The Battle of Foreve by A. E. Van Vogt (Ace)
Humanity, true humanity, had reached its Utopian ideal in the select colony of the perfect thousand–isolated from the crude world around them which they had populated with pseudo-men created biologically from the various beast species. The thousand men and women were free to dream, to philosophize, to enjoy the flowers of the mind–but not of the body.
Then Modyun, the restless one, decided to visit the outer world and thereby precipitated the Battle of Forever. For what he found were worlds within worlds, wheels within wheels, and a deus ex machina which hinted to outer-space origins.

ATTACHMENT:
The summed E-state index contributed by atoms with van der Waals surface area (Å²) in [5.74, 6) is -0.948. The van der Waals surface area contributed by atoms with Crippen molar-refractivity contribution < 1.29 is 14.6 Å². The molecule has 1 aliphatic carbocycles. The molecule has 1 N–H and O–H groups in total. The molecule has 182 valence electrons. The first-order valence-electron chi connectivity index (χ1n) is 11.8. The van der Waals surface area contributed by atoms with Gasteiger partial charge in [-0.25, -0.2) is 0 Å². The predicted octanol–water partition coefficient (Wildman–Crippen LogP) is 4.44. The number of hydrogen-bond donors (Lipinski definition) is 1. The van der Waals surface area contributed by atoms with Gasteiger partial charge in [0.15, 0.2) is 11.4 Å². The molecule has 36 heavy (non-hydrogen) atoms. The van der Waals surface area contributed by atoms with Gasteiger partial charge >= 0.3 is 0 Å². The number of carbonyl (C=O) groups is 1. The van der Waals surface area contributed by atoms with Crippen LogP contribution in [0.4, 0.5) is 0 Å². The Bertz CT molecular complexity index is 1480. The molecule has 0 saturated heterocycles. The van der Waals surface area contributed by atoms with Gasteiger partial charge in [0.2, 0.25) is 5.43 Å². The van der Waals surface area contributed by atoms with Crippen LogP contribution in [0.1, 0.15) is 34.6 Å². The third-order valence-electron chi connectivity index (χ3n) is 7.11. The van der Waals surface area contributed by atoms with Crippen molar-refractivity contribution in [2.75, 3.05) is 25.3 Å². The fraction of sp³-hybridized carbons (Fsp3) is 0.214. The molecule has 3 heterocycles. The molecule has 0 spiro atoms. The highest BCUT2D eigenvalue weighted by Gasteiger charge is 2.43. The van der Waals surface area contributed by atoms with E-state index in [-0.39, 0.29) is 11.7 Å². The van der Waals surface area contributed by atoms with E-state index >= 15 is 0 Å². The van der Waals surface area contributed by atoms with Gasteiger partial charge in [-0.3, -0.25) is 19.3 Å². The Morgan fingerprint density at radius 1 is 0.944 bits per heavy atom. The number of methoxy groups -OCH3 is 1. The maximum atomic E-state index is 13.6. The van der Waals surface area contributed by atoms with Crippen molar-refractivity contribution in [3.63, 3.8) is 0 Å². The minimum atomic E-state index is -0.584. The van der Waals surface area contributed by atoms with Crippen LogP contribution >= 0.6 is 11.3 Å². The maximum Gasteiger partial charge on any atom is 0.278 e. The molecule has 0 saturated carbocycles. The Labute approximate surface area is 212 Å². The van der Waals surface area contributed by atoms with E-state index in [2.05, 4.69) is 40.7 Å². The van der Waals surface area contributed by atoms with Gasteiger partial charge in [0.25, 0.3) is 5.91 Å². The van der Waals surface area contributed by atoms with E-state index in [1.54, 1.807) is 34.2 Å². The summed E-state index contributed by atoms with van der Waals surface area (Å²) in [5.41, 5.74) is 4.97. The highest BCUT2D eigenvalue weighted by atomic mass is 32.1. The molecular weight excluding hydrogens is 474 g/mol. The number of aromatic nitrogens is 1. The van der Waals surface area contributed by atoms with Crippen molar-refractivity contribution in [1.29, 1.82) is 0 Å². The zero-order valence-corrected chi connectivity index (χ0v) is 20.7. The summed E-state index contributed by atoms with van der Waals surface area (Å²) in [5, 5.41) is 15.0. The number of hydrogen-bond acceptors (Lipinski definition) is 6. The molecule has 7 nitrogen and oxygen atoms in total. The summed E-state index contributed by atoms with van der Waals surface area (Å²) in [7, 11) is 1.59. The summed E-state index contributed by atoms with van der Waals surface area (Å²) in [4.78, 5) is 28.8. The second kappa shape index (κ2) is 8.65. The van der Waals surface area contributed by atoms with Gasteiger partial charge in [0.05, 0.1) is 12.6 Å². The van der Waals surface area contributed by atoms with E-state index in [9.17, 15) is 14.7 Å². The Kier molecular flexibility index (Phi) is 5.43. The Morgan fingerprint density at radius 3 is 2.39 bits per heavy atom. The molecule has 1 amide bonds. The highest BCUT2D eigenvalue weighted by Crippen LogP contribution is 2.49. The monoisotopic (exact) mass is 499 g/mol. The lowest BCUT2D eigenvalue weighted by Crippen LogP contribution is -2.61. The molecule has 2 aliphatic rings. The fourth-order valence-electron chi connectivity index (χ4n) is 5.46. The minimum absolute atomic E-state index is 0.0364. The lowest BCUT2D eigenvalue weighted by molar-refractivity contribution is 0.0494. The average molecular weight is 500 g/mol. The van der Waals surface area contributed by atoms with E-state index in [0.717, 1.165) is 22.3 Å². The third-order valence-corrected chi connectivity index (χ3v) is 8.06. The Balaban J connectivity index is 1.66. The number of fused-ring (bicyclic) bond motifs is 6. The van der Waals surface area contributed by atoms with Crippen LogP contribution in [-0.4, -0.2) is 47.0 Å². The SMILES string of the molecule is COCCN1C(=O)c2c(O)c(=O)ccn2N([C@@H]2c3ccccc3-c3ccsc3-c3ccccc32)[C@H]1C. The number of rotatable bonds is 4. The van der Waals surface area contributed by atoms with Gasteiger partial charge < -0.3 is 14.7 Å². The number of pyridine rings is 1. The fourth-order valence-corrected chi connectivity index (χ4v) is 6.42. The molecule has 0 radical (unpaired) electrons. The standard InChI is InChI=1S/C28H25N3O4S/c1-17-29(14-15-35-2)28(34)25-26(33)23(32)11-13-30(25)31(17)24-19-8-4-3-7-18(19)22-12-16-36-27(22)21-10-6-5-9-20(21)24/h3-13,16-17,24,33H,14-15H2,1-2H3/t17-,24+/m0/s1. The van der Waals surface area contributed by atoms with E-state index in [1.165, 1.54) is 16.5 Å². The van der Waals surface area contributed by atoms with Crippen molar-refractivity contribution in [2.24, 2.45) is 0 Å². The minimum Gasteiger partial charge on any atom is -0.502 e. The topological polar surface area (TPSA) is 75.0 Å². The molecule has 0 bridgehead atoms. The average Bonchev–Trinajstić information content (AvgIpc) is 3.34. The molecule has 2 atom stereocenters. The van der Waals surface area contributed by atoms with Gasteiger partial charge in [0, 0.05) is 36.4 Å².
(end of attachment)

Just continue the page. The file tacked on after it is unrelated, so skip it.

It’s a new van Vogt universe-spanning epic, and it’s gripping science fiction all the way!
When Worlds Collide by Philip Wylie and Edwin Balmer (Warner Books)
A runaway planet hurtles toward the earth. As it draws near, massive tidal waves, earthquakes, and volcanic eruptions wrack our planet, devastating continents, drowning cities, and wiping out millions. In central North America, a team of scientists race to build a spacecraft powerful enough to escape the doomed earth. Their greatest threat, they soon discover, comes not from the skies but from other humans.
A crackling plot and sizzling, cataclysmic vision have made When Worlds Collide one of the most popular and influential end-of-the-world novels of all time. This Bison Frontiers of Imagination edition features the original story and its sequel, After Worlds Collide.